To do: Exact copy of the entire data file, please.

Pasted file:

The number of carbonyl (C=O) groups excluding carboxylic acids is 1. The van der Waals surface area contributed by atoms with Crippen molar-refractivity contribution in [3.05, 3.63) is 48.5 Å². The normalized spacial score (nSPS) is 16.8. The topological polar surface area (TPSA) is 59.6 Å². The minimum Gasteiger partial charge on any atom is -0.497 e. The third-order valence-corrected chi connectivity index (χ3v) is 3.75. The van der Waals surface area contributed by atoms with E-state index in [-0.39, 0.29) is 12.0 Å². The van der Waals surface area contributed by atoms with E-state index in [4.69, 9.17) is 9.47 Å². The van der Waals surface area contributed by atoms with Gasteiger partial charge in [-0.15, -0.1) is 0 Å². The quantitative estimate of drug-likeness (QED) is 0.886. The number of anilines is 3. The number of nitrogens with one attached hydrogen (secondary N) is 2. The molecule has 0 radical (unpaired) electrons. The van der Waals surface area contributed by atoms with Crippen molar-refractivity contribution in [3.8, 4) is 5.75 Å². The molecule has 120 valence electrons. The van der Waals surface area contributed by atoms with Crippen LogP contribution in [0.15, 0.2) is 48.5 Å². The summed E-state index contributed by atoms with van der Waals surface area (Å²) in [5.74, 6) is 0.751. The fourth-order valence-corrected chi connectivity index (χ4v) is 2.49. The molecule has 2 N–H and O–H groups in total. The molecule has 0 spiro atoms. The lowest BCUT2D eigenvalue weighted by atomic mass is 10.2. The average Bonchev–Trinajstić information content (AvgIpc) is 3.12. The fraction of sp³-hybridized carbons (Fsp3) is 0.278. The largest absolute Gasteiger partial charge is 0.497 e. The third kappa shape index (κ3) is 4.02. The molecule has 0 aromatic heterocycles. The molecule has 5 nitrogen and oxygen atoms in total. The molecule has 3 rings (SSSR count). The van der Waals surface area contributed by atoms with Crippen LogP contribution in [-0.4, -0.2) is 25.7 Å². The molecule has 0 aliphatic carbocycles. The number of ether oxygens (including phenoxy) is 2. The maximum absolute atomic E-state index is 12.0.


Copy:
The number of carbonyl (C=O) groups excluding carboxylic acids is 1. The van der Waals surface area contributed by atoms with Crippen molar-refractivity contribution in [3.05, 3.63) is 48.5 Å². The normalized spacial score (nSPS) is 16.8. The topological polar surface area (TPSA) is 59.6 Å². The minimum Gasteiger partial charge on any atom is -0.497 e. The third-order valence-corrected chi connectivity index (χ3v) is 3.75. The van der Waals surface area contributed by atoms with E-state index in [-0.39, 0.29) is 12.0 Å². The van der Waals surface area contributed by atoms with E-state index in [4.69, 9.17) is 9.47 Å². The van der Waals surface area contributed by atoms with Gasteiger partial charge in [-0.15, -0.1) is 0 Å². The quantitative estimate of drug-likeness (QED) is 0.886. The number of anilines is 3. The number of nitrogens with one attached hydrogen (secondary N) is 2. The molecule has 0 radical (unpaired) electrons. The van der Waals surface area contributed by atoms with Crippen molar-refractivity contribution in [3.8, 4) is 5.75 Å². The molecule has 120 valence electrons. The van der Waals surface area contributed by atoms with Crippen LogP contribution in [0.15, 0.2) is 48.5 Å². The summed E-state index contributed by atoms with van der Waals surface area (Å²) in [5.74, 6) is 0.751. The fourth-order valence-corrected chi connectivity index (χ4v) is 2.49. The molecule has 2 N–H and O–H groups in total. The molecule has 0 spiro atoms. The lowest BCUT2D eigenvalue weighted by atomic mass is 10.2. The average Bonchev–Trinajstić information content (AvgIpc) is 3.12. The fraction of sp³-hybridized carbons (Fsp3) is 0.278. The largest absolute Gasteiger partial charge is 0.497 e. The third kappa shape index (κ3) is 4.02. The molecule has 0 aromatic heterocycles. The molecule has 5 nitrogen and oxygen atoms in total. The molecule has 3 rings (SSSR count). The van der Waals surface area contributed by atoms with Crippen LogP contribution in [-0.4, -0.2) is 25.7 Å². The molecule has 0 aliphatic carbocycles. The number of ether oxygens (including phenoxy) is 2. The maximum absolute atomic E-state index is 12.0.